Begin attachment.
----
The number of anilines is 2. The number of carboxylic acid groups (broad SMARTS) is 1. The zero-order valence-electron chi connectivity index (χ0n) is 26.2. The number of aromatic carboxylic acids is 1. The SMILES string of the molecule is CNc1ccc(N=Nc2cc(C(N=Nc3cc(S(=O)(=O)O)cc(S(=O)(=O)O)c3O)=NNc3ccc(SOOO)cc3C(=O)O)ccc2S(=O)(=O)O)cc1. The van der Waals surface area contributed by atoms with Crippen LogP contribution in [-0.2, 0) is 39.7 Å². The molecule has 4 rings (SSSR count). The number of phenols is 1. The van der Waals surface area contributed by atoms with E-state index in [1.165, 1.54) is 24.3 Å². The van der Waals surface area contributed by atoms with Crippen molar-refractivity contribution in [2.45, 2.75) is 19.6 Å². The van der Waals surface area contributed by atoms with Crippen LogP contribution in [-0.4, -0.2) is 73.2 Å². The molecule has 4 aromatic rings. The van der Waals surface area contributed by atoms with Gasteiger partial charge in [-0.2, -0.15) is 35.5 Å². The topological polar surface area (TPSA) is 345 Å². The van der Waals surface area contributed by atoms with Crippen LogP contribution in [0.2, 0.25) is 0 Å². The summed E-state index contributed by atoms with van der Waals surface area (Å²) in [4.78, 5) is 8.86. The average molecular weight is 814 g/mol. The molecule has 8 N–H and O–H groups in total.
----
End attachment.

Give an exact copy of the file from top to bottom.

The number of anilines is 2. The number of carboxylic acid groups (broad SMARTS) is 1. The zero-order valence-electron chi connectivity index (χ0n) is 26.2. The number of aromatic carboxylic acids is 1. The SMILES string of the molecule is CNc1ccc(N=Nc2cc(C(N=Nc3cc(S(=O)(=O)O)cc(S(=O)(=O)O)c3O)=NNc3ccc(SOOO)cc3C(=O)O)ccc2S(=O)(=O)O)cc1. The van der Waals surface area contributed by atoms with Crippen LogP contribution in [-0.2, 0) is 39.7 Å². The molecule has 4 rings (SSSR count). The number of phenols is 1. The van der Waals surface area contributed by atoms with E-state index in [1.165, 1.54) is 24.3 Å². The van der Waals surface area contributed by atoms with Crippen molar-refractivity contribution in [2.45, 2.75) is 19.6 Å². The van der Waals surface area contributed by atoms with Crippen LogP contribution in [-0.4, -0.2) is 73.2 Å². The molecule has 4 aromatic rings. The van der Waals surface area contributed by atoms with Gasteiger partial charge in [-0.2, -0.15) is 35.5 Å². The topological polar surface area (TPSA) is 345 Å². The van der Waals surface area contributed by atoms with Crippen LogP contribution in [0.2, 0.25) is 0 Å². The summed E-state index contributed by atoms with van der Waals surface area (Å²) in [4.78, 5) is 8.86. The average molecular weight is 814 g/mol. The molecule has 8 N–H and O–H groups in total.